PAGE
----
It was pure energy. Energy concentrated into small particles, and as those particles collided with each other, they formed the smallest nucleons: protons and neutrons. Hydrogen is just a proton, so that’s why there’s so much hydrogen in the universe: it’s the simplest, most basic element, closest to pure energy.
Sometimes, during and just after the Big Bang, some of these hydrogen atoms combined with other hydrogens and neutrons to become helium (which is two protons and two neutrons).
This is not easy to do, however, because you might know that protons have a positive electric charge, so they repel each other. It takes a lot of energy to overcome that force, but once it is overcome, then these protons stick super strongly with each other5. They fuse.
If you go back to the metaphor of the little magnet balls, imagine they are scattered on a table. They are stable this way. Imagine that, for some weird reason, as you get two magnets close to each other, initially they repel each other. But if you force them to get close enough, suddenly you can overcome that initial repulsion, and a stronger attraction prevails6.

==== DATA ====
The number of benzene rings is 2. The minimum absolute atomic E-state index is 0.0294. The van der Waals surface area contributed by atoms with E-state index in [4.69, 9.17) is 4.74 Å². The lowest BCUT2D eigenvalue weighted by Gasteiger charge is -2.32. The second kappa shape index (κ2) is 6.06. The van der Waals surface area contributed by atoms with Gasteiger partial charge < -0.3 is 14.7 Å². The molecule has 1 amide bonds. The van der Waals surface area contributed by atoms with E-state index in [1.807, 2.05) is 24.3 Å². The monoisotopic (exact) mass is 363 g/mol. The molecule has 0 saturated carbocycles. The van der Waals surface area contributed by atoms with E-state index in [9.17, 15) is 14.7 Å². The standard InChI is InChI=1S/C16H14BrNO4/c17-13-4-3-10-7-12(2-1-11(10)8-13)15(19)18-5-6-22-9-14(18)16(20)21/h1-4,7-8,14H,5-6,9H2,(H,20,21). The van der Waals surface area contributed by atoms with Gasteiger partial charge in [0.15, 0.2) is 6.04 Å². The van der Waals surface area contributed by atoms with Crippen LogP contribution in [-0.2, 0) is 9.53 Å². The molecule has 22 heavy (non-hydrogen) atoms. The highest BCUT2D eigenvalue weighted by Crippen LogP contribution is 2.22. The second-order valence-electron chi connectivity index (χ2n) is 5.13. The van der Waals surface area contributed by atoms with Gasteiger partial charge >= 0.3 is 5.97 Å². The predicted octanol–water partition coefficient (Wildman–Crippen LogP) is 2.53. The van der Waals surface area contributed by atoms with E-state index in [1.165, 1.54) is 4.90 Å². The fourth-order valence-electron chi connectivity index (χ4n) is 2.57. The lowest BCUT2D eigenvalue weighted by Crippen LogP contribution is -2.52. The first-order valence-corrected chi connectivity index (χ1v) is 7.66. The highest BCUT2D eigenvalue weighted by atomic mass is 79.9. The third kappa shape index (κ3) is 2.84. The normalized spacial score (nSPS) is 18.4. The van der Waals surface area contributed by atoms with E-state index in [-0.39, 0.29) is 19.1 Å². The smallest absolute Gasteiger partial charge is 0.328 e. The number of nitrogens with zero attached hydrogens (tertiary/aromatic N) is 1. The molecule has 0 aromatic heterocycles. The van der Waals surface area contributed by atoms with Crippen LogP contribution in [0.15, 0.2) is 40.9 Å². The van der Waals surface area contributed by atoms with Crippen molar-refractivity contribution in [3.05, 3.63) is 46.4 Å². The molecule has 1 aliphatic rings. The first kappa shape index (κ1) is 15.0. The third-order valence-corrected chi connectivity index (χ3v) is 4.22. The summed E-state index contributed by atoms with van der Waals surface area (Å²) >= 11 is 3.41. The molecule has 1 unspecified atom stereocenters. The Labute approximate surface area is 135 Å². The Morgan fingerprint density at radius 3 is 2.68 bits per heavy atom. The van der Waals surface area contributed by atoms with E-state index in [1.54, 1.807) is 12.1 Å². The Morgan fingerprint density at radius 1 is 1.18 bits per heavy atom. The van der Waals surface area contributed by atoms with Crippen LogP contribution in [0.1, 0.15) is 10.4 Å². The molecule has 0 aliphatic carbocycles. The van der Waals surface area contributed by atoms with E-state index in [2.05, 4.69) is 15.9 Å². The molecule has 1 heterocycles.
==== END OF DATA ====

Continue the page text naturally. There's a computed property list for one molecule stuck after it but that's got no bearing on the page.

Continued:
If you go back to the graph above, you’ll see that helium is much more stable than hydrogen. So when hydrogens and neutrons merge to become helium, they release a lot of energy in the process of becoming stabler.
But as you can see, protons need to become less stable before they can fuse with other protons and neutrons. That’s the energy required to vanquish the repulsion of positively-charged protons.
This process of protons and neutrons fusing with each other is called fusion, and you find it in two places: in stars, and in fusion reactors.